Ford Eyeing a Return to 24 Hours of Le Mans
When you think of the Ford GT40, you may instantly think of the golden era of racing at Le Mans. But when you think of Le Mans, you might not instantly think of Ford. While Ford’s mid-engined monster dominated Le Mans 1966 to 1969, the Blue Oval brand did not have much of a presence at the French track (save for some Shelby Mustangs and late-model Ford GTs).
But Ford wants to change all that, and is contemplating a return to one of the most coveted and iconic races in the world. According to information gathered by Racer magazine, the American automaker is eyeing a return to Le Mans for 2016 or 2017.
The return is not as far-fetched as one might believe. Ford is currently running an EcoBoost-powered Daytona prototype in the newly formed TUDOR United SportsCar Championship, which has a number of vehicles that also compete at Le Mans, including LMP2 cars and the GTLM cars (such as the Corvettes, Vipers, and various Porsches).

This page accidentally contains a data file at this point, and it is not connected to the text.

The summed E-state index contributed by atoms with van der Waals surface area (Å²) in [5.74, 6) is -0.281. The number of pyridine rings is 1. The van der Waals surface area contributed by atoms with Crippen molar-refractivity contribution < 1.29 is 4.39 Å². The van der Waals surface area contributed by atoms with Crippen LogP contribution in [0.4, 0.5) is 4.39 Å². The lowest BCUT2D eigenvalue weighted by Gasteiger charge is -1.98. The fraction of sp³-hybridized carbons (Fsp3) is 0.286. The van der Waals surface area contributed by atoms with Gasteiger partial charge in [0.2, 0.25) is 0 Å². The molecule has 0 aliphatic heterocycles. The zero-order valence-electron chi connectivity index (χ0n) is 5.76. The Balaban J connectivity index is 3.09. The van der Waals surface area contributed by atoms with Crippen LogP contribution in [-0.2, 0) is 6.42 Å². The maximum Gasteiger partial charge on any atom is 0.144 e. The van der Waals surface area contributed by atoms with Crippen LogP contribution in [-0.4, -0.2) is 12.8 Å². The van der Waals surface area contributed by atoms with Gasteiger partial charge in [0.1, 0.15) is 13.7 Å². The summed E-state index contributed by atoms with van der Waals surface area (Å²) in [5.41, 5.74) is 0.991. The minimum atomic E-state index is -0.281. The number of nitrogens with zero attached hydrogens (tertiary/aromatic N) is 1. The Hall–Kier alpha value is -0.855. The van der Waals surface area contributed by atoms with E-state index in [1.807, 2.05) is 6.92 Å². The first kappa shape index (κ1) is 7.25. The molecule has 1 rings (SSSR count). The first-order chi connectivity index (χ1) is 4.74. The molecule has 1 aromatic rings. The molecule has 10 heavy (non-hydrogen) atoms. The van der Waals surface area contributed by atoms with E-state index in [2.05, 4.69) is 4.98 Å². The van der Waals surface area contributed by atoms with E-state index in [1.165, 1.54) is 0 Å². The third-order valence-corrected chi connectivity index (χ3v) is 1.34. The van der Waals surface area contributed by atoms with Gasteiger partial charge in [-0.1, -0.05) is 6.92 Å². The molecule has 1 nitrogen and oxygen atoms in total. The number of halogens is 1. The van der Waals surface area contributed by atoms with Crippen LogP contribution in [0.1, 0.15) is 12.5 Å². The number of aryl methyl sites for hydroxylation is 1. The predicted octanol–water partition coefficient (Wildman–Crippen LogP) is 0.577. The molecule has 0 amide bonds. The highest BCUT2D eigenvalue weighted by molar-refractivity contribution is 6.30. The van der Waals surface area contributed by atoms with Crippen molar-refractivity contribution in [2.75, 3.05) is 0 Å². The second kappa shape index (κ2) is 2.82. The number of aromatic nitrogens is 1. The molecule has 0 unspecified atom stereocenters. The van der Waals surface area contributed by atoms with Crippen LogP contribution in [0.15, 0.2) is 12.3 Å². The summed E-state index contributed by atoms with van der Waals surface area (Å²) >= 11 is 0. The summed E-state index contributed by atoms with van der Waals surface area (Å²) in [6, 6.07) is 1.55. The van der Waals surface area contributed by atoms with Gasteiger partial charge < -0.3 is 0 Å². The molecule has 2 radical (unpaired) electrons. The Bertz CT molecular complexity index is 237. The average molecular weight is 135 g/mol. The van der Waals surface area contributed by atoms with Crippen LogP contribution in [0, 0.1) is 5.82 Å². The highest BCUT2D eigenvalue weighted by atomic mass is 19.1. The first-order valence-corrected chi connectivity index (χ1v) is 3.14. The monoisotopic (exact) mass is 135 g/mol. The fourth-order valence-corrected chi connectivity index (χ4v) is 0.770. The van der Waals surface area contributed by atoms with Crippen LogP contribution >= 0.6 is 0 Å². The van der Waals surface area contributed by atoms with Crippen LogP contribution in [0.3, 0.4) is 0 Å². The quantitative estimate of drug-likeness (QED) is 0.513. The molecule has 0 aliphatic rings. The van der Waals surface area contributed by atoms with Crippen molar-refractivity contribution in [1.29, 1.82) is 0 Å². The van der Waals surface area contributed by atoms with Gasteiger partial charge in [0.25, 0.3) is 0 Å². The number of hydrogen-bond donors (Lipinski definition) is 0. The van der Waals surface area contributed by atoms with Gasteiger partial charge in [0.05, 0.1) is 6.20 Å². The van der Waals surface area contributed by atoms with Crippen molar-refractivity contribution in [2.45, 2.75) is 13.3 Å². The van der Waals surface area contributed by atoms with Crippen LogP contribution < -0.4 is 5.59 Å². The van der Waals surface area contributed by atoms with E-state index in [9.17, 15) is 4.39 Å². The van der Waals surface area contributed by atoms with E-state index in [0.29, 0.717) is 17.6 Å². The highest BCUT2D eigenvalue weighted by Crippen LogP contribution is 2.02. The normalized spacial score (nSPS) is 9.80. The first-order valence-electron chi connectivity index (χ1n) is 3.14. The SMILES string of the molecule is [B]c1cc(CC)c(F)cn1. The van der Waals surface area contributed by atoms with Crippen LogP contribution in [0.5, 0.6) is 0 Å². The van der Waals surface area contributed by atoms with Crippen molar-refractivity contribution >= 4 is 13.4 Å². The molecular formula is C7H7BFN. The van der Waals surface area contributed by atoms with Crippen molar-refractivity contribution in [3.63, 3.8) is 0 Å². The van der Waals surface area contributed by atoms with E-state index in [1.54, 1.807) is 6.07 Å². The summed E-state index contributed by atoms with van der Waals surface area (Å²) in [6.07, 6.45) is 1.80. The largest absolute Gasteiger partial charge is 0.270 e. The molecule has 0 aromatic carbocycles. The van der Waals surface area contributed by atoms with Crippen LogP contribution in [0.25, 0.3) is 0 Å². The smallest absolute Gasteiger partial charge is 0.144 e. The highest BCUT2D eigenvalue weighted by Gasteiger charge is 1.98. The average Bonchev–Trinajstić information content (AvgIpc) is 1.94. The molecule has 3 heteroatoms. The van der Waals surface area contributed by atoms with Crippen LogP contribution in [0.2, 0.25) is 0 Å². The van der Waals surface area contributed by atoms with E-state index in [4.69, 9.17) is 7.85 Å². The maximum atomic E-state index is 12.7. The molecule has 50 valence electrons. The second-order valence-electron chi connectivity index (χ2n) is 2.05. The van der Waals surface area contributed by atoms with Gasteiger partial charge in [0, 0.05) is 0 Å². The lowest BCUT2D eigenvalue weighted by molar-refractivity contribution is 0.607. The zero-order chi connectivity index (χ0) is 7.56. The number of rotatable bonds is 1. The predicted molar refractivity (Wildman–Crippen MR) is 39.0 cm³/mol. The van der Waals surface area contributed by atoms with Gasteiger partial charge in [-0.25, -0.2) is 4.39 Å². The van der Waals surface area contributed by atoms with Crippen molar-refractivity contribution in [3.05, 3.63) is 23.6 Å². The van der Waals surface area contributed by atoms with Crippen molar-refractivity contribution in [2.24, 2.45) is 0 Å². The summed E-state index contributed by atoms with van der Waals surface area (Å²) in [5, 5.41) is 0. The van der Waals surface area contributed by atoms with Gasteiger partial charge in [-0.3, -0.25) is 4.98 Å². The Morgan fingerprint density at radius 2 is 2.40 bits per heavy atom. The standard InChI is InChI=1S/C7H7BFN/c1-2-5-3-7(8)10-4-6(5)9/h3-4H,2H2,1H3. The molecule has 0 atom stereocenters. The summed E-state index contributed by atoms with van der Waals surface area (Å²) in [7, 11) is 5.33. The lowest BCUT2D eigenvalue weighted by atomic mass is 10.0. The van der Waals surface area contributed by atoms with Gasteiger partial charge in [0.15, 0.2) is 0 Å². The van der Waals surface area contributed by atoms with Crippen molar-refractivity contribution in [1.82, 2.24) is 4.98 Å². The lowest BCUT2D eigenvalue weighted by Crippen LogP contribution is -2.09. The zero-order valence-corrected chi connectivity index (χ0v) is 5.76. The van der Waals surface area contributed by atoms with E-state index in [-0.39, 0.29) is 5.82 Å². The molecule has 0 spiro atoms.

It is widely held that Ford is nowhere near ready to take on Audi and Porsche in the LMP1 class. Its Daytona Prototype races against the likes of the LMP2 cars in TUDOR, but the two classes are very different. If Ford is to field an LMP2 car it is unclear how it would be viewed by various Daytona Prototype camps in TUDOR.
No details have been confirmed, but we expect an EcoBoost-powered LMP2 prototype as their entrant. In that class, chassis cost is capped at €370,000 ($502,000), engine cost is limited to €80,350 ($109,100) and it must weigh at least 900 kg (1,984.16 lb.). There are other various fuel restrictions, but in short, Ford will have its work cut out for it. As Ford is about to find out, building a Le Mans-ready prototype is a little harder than building a Daytona Prototype.